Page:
What follows from such numbers? Today, the Great Alexis would have to revise his dour take on the “tyranny of the majority.” He would zero in on a smallish subset determined to “re-educate” the rest so that they will never again commit thought crimes. Still, Tocqueville’s insight into the pernicious effects of Goodthink is more acute than ever. It does not matter who came first: Hillary Clinton with her “basket of (white) deplorables” or Donald Trump with his masked appeals to white resentment. It’s chickens and eggs.
But the country is beset by rampant polarization, right? Routinely blamed as driver of ideological civil war, polarization is actually a bugaboo. At least, data like those cited above do not prove the charge. Us-against-them does not reflect American reality beyond the outraged “8 percent.” Wokeness is an elite project, though it comes armed with disproportionate influence over minds and morals. As Tocqueville taught, this “social power” does not require the knout of an overpowering state. The problem is rather a lopsided order of battle where the articulate few are up against what Hidden Tribes calls the “Exhausted Majority.” Two thirds of the population belong to this last group, folks who are “often forgotten in the public discourse because their voices are seldom heard.” They are not united by a single ideology; indeed, they are “flexible” in their beliefs. They do believe that “we can find common ground.” So, unlike Tocqueville’s tyrannical mainstream, the “Exhausted Majority” is neither the threat, nor, alas, the solution.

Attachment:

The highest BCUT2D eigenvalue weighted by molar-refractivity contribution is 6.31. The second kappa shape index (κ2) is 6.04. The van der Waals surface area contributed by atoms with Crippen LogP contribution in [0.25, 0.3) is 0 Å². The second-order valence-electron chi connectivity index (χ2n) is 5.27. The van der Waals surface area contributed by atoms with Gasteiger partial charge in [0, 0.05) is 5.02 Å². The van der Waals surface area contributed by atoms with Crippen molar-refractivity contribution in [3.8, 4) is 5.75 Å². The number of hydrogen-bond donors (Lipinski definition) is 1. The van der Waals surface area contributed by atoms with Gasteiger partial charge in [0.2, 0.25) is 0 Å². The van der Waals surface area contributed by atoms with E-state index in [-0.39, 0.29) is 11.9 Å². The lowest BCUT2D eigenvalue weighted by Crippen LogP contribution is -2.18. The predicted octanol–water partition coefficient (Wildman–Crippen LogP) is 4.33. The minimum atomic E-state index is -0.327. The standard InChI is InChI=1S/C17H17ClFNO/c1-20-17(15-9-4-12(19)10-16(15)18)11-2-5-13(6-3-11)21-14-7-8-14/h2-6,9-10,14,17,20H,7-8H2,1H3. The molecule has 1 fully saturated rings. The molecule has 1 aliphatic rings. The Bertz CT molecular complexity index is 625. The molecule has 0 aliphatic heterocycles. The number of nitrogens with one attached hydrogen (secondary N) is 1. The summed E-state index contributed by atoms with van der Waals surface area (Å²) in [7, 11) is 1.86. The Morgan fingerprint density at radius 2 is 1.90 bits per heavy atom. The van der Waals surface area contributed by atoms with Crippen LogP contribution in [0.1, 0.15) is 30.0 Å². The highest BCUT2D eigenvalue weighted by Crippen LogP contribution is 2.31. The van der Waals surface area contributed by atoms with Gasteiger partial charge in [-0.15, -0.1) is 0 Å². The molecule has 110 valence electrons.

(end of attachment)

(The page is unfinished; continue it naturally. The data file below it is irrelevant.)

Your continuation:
Lacking cultural clout, the many are not equipped to turn the tide. Nor is this task their responsibility. The battle is within the “Liberal Class,” a term coined by Thomas Frank, an old-school progressivist, in his 2018 book Listen, Liberal. This is where the Letter of the 152 hits home. The manifesto may—just may—signify the launch of an intra-elite struggle over the country’s soul and fate. The incipient uprising marks a clash between terrified Liberals and their terrifying kin.
What are the stakes? The core of liberalism is an ever-expanding “safe space” free from intimidation and imposition. The enemy today is not an authoritarian state à la Putin or Xi, but “us,” as Pogo quipped decades ago. Though almost apologetically balanced between the claims of “freedom” and “social justice,” the Letter is the first timid sign of a Liberal revolt against Liberal illiberalism.